I am so glad I didn’t go to the lake. Instead, we all gathered together in a secluded clearing near my campsite. It was a group of Camp Trans campers and the two festival employees who brought the box of zines.
The zine was titled Manual Transmission and it was not very well-received. It contained the festival workers’ views on the trans-inclusion issue. There was a suggestion to set the box on fire that night, like a traditional book burning. Ana Jae was ready to lead the conversation, with Benjamin next to her, keeping track of those who wanted to talk so everyone got a chance.
Extracts from Manual Transmission:
Let’s be clear: womyn born womyn is not about defining something. It is about recognizing the unique experience of women whose life has been lived as such and who still live as women. This is not an attempt at defining anyone, but rather, acknowledging a shared experience.
Despite the greater numbers of such women, they still deserve to take separate space. We must not act in a patronizing way, assuming that women’s shelters cannot make their own decisions and policies.
To ignore the need of women who do not want to see a penis is unacceptable. Even unwanted dicks are not useless signifiers. You who I love and call my community of political bandits may not have the same experience as me, and claiming it as your own does not make it so, it makes it theft.
Ana Jae declares, “This is complete nonsense.” The general sentiment to the zine, she observes, is “We were already aware of this” and “How could you introduce such hurtful ideas into this place we are attempting to preserve free from such views.” People then take their turns voicing their opinions.
Anarchist Girl, a hitchhiker, expresses her discontent with the defense of the $350 entrance fee for the MWMF, deeming it classist.
Simon is disheartened, eager to have a discourse on changing the policy, and has had enough of the bickering about male and female anatomy.
The person seated to my left admitted that while the festival crew had benevolent motives, the outcome of their efforts was not up to their expectations.
The Festie Workers state that, while they had specified no submissions degrading or attacking trans people should be printed, they had to hurry up and, thus, did not read all the writings. They regret the discord their zine has caused, however, they feel it was not appropriate to censor anyone’s opinions, as it is difficult to decide what is suitable and what is not.
Sadie considers it her duty as an activist to promulgate the notion that her opinions are the proper ones; she only interacts with those who concur and are willing to advance the cause.
Reminders should be issued on a regular basis to all Festie Workers to keep them mindful of their positive intentions.
The girl in the wheelchair to my right says she continually experiences pain caused by people who are trying to be kind.
The Femme Festie Worker wept, uncertain of what to do in light of the circumstances.
The speaker in the Girl I Can’t See states that it is essential for everyone to educate themselves on trans issues.
The Girl With the Camouflage Bandanna understands the difficulty of the educational journey and encourages people to continue their studies despite the hardship.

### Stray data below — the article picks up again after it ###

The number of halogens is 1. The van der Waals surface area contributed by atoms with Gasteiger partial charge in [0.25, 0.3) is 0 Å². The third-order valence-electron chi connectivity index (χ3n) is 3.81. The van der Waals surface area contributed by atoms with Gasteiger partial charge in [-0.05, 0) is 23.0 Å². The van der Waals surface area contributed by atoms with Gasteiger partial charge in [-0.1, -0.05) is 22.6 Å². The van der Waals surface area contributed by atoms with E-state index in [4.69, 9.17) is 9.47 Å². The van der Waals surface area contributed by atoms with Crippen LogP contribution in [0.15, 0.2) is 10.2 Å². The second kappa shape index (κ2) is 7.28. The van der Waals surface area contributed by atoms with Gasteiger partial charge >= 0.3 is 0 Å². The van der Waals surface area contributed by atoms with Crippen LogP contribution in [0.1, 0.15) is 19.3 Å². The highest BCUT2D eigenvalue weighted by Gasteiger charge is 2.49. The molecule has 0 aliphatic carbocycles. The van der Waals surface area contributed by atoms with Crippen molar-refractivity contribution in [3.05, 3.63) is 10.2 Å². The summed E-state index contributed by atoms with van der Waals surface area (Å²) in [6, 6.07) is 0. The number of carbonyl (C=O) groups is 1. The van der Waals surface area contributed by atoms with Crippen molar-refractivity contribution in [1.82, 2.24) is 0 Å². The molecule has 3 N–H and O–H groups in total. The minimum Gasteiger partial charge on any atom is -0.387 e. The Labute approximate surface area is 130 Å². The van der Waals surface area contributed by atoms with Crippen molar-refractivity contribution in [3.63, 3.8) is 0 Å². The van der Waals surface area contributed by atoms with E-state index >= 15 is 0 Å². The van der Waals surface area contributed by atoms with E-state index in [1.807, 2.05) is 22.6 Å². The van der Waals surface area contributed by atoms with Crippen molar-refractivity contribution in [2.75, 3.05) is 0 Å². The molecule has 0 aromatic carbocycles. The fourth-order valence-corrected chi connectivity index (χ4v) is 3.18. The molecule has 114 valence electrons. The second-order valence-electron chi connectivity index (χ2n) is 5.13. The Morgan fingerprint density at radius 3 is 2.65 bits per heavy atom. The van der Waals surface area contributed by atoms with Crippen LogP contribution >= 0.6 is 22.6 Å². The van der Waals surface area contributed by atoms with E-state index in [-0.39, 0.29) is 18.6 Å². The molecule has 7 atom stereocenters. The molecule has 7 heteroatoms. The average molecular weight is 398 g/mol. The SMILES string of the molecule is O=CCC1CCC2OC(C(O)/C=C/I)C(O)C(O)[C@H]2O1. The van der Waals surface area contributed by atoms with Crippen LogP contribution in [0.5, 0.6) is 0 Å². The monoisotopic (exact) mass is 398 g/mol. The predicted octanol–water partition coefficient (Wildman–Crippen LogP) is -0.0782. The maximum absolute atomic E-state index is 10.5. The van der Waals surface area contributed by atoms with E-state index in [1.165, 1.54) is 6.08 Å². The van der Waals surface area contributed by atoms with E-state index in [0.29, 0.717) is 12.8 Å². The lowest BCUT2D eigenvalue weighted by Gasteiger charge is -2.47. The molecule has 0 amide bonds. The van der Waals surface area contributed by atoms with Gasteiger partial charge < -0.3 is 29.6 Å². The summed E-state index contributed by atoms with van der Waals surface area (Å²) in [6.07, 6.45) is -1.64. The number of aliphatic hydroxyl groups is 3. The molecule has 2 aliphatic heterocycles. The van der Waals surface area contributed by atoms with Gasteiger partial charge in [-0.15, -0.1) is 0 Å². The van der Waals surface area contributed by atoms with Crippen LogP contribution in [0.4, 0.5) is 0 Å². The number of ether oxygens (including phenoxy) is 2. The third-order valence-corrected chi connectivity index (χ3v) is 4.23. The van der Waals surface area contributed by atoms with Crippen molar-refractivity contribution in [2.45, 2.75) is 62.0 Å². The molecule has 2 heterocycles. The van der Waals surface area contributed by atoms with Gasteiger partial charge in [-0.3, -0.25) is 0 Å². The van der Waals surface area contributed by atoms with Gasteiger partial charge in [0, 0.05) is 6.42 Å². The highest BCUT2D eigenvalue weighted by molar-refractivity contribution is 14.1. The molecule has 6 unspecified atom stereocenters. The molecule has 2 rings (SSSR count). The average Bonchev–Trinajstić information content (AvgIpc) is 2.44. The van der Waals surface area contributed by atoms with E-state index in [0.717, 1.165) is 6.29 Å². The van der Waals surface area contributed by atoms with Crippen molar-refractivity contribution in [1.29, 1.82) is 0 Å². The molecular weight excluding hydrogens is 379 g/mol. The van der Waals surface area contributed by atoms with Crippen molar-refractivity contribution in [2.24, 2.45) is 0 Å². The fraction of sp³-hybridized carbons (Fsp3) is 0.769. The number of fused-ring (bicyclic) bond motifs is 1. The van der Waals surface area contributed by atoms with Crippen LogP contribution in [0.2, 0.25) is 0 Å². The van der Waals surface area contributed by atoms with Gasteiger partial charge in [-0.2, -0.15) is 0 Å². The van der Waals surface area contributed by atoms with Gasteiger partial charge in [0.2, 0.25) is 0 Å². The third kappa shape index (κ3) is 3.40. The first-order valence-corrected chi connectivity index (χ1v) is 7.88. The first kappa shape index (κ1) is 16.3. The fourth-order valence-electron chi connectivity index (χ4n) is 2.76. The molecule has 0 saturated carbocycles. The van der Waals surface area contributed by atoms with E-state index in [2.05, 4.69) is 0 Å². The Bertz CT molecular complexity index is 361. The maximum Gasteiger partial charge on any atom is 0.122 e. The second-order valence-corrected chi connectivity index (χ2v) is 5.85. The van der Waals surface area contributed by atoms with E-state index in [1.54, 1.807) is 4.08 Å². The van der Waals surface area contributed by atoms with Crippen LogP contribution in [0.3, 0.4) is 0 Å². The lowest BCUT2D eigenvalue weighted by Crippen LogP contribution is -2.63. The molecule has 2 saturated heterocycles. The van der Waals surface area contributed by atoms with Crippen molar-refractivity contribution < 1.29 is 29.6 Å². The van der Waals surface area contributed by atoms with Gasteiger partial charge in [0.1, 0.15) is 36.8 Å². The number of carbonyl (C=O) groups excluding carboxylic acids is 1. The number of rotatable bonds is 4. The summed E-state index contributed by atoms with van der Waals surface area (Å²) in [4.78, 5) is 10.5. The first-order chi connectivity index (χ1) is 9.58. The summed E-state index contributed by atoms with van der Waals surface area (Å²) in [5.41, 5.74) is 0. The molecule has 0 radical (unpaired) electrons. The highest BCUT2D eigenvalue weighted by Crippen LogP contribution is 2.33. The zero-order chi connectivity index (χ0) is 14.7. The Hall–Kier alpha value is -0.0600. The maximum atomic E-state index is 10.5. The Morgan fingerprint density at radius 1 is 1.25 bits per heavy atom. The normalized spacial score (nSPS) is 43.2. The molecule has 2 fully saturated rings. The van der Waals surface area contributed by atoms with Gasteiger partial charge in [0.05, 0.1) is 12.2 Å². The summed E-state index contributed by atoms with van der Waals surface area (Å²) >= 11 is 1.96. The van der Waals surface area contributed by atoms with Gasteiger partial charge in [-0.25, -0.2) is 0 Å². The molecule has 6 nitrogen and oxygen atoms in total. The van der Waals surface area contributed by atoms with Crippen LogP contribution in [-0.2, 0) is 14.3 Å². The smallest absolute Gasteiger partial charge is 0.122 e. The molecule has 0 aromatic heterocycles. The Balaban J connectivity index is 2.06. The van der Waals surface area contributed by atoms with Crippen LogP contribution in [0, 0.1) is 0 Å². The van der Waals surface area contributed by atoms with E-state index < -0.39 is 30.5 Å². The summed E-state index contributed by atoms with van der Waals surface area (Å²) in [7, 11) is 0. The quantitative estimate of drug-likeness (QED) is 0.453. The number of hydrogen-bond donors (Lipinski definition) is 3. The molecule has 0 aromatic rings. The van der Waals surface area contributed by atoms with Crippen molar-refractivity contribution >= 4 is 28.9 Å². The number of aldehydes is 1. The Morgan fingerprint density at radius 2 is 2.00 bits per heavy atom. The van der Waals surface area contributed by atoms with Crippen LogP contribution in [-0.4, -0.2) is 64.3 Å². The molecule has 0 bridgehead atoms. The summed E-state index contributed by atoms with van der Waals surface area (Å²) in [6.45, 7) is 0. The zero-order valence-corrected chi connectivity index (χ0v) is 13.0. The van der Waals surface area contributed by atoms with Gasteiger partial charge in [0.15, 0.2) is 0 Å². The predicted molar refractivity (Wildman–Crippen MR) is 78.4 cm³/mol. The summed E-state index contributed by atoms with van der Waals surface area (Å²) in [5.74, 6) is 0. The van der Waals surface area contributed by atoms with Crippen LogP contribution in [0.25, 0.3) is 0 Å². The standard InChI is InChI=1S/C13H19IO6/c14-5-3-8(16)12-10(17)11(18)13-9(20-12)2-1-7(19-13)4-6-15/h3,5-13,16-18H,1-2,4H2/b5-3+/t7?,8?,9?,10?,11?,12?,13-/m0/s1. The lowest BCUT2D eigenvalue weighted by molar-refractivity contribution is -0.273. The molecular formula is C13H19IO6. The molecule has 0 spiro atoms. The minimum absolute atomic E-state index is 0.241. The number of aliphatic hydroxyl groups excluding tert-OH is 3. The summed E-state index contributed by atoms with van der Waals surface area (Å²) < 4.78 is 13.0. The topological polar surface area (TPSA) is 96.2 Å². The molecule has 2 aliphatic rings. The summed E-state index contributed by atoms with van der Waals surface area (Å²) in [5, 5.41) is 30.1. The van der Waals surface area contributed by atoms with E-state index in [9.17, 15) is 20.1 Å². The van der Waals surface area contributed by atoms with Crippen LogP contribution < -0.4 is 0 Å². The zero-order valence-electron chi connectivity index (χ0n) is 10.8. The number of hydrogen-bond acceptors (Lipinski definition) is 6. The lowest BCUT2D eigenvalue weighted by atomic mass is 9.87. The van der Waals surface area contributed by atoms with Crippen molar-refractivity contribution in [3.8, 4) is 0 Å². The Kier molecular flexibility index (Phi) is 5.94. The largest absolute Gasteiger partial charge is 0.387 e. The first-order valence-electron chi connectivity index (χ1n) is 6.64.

Fear pervades the atmosphere, as people worry about their capacity to unknowingly cause harm or offend even when they are attempting to be helpful. Abruptly, the weather shifts and rain begins to pour, the sky illuminated by lightning. I race to my tent to protect it from the downpour, and when I return to the circle, the process is finished. I chat with a friend I know from coming here in previous years; she was reprimanded for taking a festival van to Camp Trans on a date, so this time she’s camping amongst the trees. I grab a notebook from my tent, which was hot and had a sulfur smell, and then sit down in an abandoned chair to write some notes.
Geyl Forcewind, an anarchic punk rock trans woman, had a radiating presence. She was wearing a tattered T-shirt with a red anarchy sign sewn into it and her combat boots were covered with duct tape.
Her teasing demeanor was a perfect fit for my curious exploration of the growing number of trans men and trannyboys, and the small number of trans women and genderqueers who embrace femininity. I declared my admiration for girls and for girlness, and although I have a trans male partner, I wish there were more females among the genderqueer population.
The trans revolution is currently dominated by male faces. Geyl then commented on Riot grrrl’s contributions to the stigmatization of lesbians, and how that has made it easier for people to become genderqueer. Pam, a trans woman who had been playing an acoustic guitar in the woods behind us, joined the conversation.
PAM: Trans women are subjected to a higher level of mistreatment in our society.
It’s definitely true that a lot of potential transgender women don’t come out due to the fact that it can be harder for them to present as female in general society, and the amount of negativity they would receive for it.
GEYL: Being a female is not as ‘cool’ as being a male. I make a point to actively invite more women.
PAM: If you’re a woman, then something must be wrong with you.
GEYL: When I first opened up about my identity, I was really trying to present masculinely.
MICHELLE: I had the same experience when I first revealed my identity. It felt like being masculine was the cooler, tougher, and safer choice.
Pam embodies the spirit of the near music festival–with her smudged eyeliner, long brown hair, and a bandana tied around her forehead, plus an acoustic guitar in tow.